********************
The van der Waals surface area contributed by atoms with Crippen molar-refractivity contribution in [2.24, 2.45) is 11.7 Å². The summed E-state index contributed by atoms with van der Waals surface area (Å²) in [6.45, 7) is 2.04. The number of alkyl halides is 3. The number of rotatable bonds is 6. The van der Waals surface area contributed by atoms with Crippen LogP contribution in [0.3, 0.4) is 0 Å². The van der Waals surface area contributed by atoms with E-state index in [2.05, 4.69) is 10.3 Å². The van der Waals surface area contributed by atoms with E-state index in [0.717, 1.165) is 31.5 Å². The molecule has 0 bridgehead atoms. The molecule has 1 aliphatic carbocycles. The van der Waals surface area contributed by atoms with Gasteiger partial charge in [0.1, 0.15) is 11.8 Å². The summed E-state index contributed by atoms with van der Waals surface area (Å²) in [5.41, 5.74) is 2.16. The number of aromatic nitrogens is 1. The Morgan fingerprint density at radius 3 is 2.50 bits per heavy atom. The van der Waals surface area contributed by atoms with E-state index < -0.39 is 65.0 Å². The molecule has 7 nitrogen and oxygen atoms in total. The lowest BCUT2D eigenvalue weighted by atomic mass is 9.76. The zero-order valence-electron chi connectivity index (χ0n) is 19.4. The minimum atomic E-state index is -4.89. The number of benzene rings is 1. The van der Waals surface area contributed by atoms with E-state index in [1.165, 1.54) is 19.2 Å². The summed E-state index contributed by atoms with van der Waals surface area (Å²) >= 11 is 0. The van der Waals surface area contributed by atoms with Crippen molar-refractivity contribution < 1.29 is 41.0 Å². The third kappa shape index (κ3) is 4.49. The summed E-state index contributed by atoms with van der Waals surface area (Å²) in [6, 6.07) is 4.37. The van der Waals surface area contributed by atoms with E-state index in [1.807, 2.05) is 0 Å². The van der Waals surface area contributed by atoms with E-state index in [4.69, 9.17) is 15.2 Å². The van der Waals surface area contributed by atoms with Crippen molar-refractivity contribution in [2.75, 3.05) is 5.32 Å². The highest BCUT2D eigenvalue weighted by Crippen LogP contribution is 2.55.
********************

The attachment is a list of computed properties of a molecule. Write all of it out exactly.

The van der Waals surface area contributed by atoms with Crippen molar-refractivity contribution in [2.24, 2.45) is 11.7 Å². The summed E-state index contributed by atoms with van der Waals surface area (Å²) in [6.45, 7) is 2.04. The number of alkyl halides is 3. The number of rotatable bonds is 6. The van der Waals surface area contributed by atoms with Crippen LogP contribution in [0.3, 0.4) is 0 Å². The van der Waals surface area contributed by atoms with E-state index in [2.05, 4.69) is 10.3 Å². The van der Waals surface area contributed by atoms with E-state index in [0.717, 1.165) is 31.5 Å². The molecule has 0 bridgehead atoms. The molecule has 1 aliphatic carbocycles. The van der Waals surface area contributed by atoms with Gasteiger partial charge in [0.1, 0.15) is 11.8 Å². The summed E-state index contributed by atoms with van der Waals surface area (Å²) in [5.41, 5.74) is 2.16. The number of aromatic nitrogens is 1. The Morgan fingerprint density at radius 3 is 2.50 bits per heavy atom. The van der Waals surface area contributed by atoms with E-state index < -0.39 is 65.0 Å². The molecule has 7 nitrogen and oxygen atoms in total. The lowest BCUT2D eigenvalue weighted by atomic mass is 9.76. The zero-order valence-electron chi connectivity index (χ0n) is 19.4. The minimum atomic E-state index is -4.89. The number of benzene rings is 1. The van der Waals surface area contributed by atoms with E-state index in [1.165, 1.54) is 19.2 Å². The summed E-state index contributed by atoms with van der Waals surface area (Å²) >= 11 is 0. The van der Waals surface area contributed by atoms with Crippen molar-refractivity contribution < 1.29 is 41.0 Å². The third kappa shape index (κ3) is 4.49. The summed E-state index contributed by atoms with van der Waals surface area (Å²) in [6, 6.07) is 4.37. The van der Waals surface area contributed by atoms with E-state index in [1.807, 2.05) is 0 Å². The van der Waals surface area contributed by atoms with E-state index in [4.69, 9.17) is 15.2 Å². The van der Waals surface area contributed by atoms with Crippen molar-refractivity contribution in [2.75, 3.05) is 5.32 Å². The highest BCUT2D eigenvalue weighted by Crippen LogP contribution is 2.55.